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Decision No. 14,386

Appeal of MARIA CAMAJ, on behalf of ILIRIJANI CAMAJ, from action of the Board of Education of the City School District of the City of Rye regarding residency.

Decision No. 14,386

(June 12, 2000)

William A. Sullivan, Esq., attorney for petitioner

Shaw and Perelson, LLP, attorneys for respondent, Margo May, Esq., of counsel

MILLS, Commissioner.--Petitioner appeals the determination of the Board of Education of the City School District of the City of Rye ("respondent") that her son, Ilirijani Camaj, is not a resident of the district. The appeal must be dismissed.

Petitioner resided with her son in the Rye City School District until July 22, 1999 when they moved to Harrison, New York. Petitioner sent her son to eleventh grade in respondent’s district for the 1999-2000 school year without informing respondent that they had moved from the district. On January 19, 2000, Mr. Walsh, the district’s Executive Director for Business, Facilities and Technology, was informed by a security officer at respondent’s high school that petitioner's son might not be a district resident and was apparently attending the district’s high school without the payment of tuition. Mr. Walsh thereafter asked the security officer to investigate the residency status of petitioner and her son. He did so, and concluded that petitioner and her son did not reside within respondent’s district, but had moved to Harrison, New York, outside the district, on July 22, 1999.

Based on the investigator’s report, Mr. Walsh informed petitioner, on February 9, 2000, that he had determined that she and her son were not district residents but that her son could continue attending the district’s high school upon the payment of tuition. Petitioner was further informed that her son would be excluded from attendance on February 25, 2000, unless she agreed to pay tuition in the amount of $8,846 plus $500 for the cost of the investigative report. Mr. Walsh also advised petitioner of her obligation to pay retroactive non-resident tuition for her son’s attendance from September 8, 1999 to February 18, 2000.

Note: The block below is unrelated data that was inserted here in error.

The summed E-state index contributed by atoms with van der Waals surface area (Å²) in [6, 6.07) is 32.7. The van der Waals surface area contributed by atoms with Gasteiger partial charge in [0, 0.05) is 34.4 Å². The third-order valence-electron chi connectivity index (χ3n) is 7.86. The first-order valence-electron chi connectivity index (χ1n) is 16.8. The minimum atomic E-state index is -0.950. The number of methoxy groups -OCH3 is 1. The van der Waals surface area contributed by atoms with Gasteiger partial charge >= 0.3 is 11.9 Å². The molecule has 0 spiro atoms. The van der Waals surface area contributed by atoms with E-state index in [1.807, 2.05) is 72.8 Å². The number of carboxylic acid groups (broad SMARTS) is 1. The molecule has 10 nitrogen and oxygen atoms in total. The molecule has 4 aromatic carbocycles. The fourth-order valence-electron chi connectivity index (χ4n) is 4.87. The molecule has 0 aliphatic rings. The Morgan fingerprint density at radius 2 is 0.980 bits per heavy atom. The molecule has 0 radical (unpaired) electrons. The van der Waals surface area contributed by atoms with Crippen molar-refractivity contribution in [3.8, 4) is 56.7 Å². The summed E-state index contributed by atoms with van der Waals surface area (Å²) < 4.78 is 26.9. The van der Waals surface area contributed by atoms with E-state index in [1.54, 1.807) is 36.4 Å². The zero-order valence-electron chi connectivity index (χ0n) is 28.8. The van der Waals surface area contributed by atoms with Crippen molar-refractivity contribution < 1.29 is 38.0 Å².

Petitioner commenced this appeal on February 25, 2000, seeking a determination that her son is entitled to attend respondent’s high school for the balance of the 1999-2000 school year without the payment of tuition. On March 3, 2000, petitioner’s request for interim relief was denied.

The appeal must be dismissed. Education Law "3202(1) provides, in pertinent part:

A person over five and under twenty-one years of age who has not received a high school diploma is entitled to attend the public schools maintained in the district in which such person resides without the payment of tuition.

The purpose of this statute is to limit the obligation of school districts to provide tuition-free education to students whose parents or legal guardians reside within the district (Appeal of D.F., 39 Ed Dept Rep 106, Decision No. 14,187; Appeal of Dimbo, 38 id. 233, Decision No. 14,023; Appeal of Daniels, 37 id. 557, Decision No. 13,926). A child’s residence is presumed to be that of his or her parents or legal guardians (Appeal of Bogetti, 38 Ed Dept Rep 199, Decision No. 14,014; Appeal of Simond, 36 id. 117, Decision No. 13,675). For the purposes of Education Law "3202(1), residence is established based upon two factors: physical presence as an inhabitant of the district and the intent to reside in the district (Appeal of Gentile, 39 Ed Dept Rep 23, Decision No. 14,161; Appeal of Morgan, 38 id. 207, Decision No. 14,016).

Petitioner does not even try to prove that she resides within the district. Instead, she fully admits that she and her son reside outside respondent’s district. Her own petition alleges that she moved from the district on July 22, 1999, before the start of the 1999-2000 school year. Accordingly, I find that respondent’s determination was not arbitrary, capricious or unreasonable and should not be set aside.

In light of my determination, there is no need to address the parties’ remaining contentions.

THE APPEAL IS DISMISSED.

END OF FILE


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